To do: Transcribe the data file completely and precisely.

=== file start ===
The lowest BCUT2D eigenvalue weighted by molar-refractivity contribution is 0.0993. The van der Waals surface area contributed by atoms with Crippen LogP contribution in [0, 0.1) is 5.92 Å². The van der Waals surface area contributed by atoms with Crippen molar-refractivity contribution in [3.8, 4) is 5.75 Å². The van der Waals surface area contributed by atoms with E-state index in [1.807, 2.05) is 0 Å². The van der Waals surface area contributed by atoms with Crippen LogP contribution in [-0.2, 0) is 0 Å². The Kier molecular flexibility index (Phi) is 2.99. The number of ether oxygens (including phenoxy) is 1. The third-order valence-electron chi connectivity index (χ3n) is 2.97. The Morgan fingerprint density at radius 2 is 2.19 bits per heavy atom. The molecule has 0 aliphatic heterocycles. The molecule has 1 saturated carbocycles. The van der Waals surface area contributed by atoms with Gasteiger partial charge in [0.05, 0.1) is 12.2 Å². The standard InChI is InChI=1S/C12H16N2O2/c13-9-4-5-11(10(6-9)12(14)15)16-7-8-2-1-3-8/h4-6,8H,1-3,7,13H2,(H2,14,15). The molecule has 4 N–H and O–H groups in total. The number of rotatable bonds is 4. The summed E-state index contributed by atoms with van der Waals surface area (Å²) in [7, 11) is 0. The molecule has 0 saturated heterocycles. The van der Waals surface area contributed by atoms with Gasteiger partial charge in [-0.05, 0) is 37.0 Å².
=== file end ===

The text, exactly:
The lowest BCUT2D eigenvalue weighted by molar-refractivity contribution is 0.0993. The van der Waals surface area contributed by atoms with Crippen LogP contribution in [0, 0.1) is 5.92 Å². The van der Waals surface area contributed by atoms with Crippen molar-refractivity contribution in [3.8, 4) is 5.75 Å². The van der Waals surface area contributed by atoms with E-state index in [1.807, 2.05) is 0 Å². The van der Waals surface area contributed by atoms with Crippen LogP contribution in [-0.2, 0) is 0 Å². The Kier molecular flexibility index (Phi) is 2.99. The number of ether oxygens (including phenoxy) is 1. The third-order valence-electron chi connectivity index (χ3n) is 2.97. The Morgan fingerprint density at radius 2 is 2.19 bits per heavy atom. The molecule has 0 aliphatic heterocycles. The molecule has 1 saturated carbocycles. The van der Waals surface area contributed by atoms with Gasteiger partial charge in [0.05, 0.1) is 12.2 Å². The standard InChI is InChI=1S/C12H16N2O2/c13-9-4-5-11(10(6-9)12(14)15)16-7-8-2-1-3-8/h4-6,8H,1-3,7,13H2,(H2,14,15). The molecule has 4 N–H and O–H groups in total. The number of rotatable bonds is 4. The summed E-state index contributed by atoms with van der Waals surface area (Å²) in [7, 11) is 0. The molecule has 0 saturated heterocycles. The van der Waals surface area contributed by atoms with Gasteiger partial charge in [-0.05, 0) is 37.0 Å².